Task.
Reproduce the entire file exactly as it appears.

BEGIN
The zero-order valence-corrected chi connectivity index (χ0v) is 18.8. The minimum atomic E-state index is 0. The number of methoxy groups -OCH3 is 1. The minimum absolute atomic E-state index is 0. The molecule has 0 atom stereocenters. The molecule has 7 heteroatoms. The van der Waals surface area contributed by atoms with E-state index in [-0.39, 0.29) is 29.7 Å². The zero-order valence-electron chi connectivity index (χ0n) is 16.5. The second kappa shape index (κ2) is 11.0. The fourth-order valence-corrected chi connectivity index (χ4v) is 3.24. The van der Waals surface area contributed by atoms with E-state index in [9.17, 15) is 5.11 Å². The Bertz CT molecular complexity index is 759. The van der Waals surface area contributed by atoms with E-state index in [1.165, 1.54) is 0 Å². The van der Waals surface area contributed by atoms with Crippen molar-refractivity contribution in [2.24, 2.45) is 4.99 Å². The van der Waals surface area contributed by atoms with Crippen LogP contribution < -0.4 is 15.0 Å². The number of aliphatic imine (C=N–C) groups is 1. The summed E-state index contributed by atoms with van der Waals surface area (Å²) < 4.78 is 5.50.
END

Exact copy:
The zero-order valence-corrected chi connectivity index (χ0v) is 18.8. The minimum atomic E-state index is 0. The number of methoxy groups -OCH3 is 1. The minimum absolute atomic E-state index is 0. The molecule has 0 atom stereocenters. The molecule has 7 heteroatoms. The van der Waals surface area contributed by atoms with E-state index in [-0.39, 0.29) is 29.7 Å². The zero-order valence-electron chi connectivity index (χ0n) is 16.5. The second kappa shape index (κ2) is 11.0. The fourth-order valence-corrected chi connectivity index (χ4v) is 3.24. The van der Waals surface area contributed by atoms with E-state index in [9.17, 15) is 5.11 Å². The Bertz CT molecular complexity index is 759. The van der Waals surface area contributed by atoms with E-state index in [1.165, 1.54) is 0 Å². The van der Waals surface area contributed by atoms with Crippen molar-refractivity contribution in [2.24, 2.45) is 4.99 Å². The van der Waals surface area contributed by atoms with Crippen LogP contribution < -0.4 is 15.0 Å². The number of aliphatic imine (C=N–C) groups is 1. The summed E-state index contributed by atoms with van der Waals surface area (Å²) < 4.78 is 5.50.